In a very busy couple of months, I am seeing sharp lines between the way I “teach” and the methods of, perhaps, more traditional instruction, be it with children or adults. The lines grow brighter as I get to observe in classrooms and workshops. One element keeps popping up: why do you, the teacher, have to do “that”? How might the learning process be more engaging if the students did “that” (whatever “that” is)?
So, here are some easy steps; try them with your students. Ask a colleague to come visit your class in little two-minute check-ins every day for a week and give you feedback: are these occurring more frequently? Are they becoming your norm?
- Within a very broad context, let the students develop the guiding questions.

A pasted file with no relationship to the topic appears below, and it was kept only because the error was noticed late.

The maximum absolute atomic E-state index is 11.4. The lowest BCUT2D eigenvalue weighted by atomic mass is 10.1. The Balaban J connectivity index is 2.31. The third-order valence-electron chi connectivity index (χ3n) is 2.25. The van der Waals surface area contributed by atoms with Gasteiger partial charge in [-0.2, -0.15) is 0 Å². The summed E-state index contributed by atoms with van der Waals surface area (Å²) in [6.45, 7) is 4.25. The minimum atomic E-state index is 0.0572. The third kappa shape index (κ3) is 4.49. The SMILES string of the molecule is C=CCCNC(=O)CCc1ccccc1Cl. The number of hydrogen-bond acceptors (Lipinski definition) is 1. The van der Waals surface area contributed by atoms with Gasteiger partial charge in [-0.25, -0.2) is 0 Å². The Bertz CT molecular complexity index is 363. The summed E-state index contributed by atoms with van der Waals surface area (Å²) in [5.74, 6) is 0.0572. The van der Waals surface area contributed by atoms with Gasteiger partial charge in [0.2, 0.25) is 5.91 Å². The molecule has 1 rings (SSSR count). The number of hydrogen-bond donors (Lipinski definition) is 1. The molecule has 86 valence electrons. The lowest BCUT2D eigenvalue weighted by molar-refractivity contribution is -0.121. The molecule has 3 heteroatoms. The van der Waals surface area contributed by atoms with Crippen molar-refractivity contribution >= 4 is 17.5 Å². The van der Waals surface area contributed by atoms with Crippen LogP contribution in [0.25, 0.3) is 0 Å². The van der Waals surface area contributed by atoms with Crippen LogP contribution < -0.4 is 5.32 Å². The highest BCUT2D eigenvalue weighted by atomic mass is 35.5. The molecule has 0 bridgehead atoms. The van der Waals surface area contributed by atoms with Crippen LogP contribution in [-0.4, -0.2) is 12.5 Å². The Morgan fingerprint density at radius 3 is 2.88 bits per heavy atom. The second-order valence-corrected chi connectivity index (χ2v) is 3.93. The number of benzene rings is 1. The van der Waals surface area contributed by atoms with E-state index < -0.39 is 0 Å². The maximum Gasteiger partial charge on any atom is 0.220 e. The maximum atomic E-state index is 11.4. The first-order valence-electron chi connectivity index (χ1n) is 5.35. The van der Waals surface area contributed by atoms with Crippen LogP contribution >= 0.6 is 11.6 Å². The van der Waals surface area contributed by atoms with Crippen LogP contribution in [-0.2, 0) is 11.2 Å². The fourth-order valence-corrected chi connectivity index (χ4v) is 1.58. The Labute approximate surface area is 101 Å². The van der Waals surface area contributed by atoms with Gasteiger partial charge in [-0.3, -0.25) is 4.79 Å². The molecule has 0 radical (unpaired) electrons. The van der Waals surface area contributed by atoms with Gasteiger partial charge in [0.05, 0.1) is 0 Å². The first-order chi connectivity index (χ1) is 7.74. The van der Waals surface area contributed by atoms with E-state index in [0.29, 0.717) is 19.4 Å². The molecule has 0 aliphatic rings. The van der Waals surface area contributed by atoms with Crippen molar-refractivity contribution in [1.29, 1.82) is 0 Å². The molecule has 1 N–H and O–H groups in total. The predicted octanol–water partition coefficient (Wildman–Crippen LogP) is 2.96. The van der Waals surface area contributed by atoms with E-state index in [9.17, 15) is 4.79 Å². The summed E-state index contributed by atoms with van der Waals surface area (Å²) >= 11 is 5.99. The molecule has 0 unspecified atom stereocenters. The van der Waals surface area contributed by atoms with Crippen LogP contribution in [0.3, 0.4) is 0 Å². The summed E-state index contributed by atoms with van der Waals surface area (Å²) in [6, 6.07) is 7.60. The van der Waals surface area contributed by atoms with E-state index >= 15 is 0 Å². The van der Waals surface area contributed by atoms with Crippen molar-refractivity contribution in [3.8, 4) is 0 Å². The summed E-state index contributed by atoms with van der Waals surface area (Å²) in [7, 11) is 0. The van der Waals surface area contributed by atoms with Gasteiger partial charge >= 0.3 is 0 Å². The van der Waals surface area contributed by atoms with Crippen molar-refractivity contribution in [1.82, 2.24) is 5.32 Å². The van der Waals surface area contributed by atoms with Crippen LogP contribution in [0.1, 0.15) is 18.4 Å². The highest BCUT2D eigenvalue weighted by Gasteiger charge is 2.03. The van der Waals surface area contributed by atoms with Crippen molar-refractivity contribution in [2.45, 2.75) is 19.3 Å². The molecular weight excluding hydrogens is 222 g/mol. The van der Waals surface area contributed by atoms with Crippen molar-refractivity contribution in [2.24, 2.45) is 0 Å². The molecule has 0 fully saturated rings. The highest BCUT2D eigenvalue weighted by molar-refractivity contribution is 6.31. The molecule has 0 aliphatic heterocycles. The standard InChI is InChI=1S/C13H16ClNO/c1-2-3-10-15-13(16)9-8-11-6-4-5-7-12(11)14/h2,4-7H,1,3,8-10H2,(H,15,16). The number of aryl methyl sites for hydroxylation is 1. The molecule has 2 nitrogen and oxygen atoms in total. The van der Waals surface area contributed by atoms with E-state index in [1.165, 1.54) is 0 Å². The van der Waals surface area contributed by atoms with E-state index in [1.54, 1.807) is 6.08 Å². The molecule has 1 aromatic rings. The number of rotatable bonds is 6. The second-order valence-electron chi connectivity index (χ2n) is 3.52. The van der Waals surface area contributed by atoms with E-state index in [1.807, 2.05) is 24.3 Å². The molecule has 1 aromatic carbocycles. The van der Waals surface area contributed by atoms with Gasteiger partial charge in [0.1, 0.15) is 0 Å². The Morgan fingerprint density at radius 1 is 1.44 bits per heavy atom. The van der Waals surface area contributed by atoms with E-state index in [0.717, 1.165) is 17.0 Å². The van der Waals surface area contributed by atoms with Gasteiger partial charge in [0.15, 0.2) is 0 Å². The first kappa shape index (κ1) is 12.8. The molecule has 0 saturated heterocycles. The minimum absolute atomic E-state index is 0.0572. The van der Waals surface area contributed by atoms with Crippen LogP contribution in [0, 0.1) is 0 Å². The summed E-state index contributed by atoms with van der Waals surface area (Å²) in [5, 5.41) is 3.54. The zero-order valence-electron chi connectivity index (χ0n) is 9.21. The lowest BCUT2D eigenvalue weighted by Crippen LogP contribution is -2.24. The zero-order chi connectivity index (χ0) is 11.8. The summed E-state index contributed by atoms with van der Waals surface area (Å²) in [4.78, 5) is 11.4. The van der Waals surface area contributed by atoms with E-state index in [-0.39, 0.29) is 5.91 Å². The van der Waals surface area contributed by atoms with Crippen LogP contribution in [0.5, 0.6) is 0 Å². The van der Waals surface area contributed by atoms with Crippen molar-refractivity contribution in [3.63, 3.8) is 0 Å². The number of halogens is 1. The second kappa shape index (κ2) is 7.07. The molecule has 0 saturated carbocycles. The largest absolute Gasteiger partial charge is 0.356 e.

- Ask the students what questions they have and don’t say anything until they ask some.
- Find the right questions that the students care about solving before ever asking for an “answer”. Final answers are easy; it is in the getting there where learning takes place.
- Pass out lots of post it notes; gather ideas from the students many at a time rather than one at a time via hand-raising.
- Let students organize their idea notes how it makes sense for them…and then discuss and allow re-statement.
- Get out of desks. Work on vertical surfaces that are visible to all; that is why God invented idea paint.
- Don’t lead in with a lot of rationale or planning; just get to work; that is why God invented erasers.
- Noisy discussion is the sound of learning.
- Stop talking. Provoke. Listen. Demand the students own the process. Help them get there.
Am sure there are others but these leap to mind this morning. I am utterly convinced that these techniques know no boundaries of subject or age.
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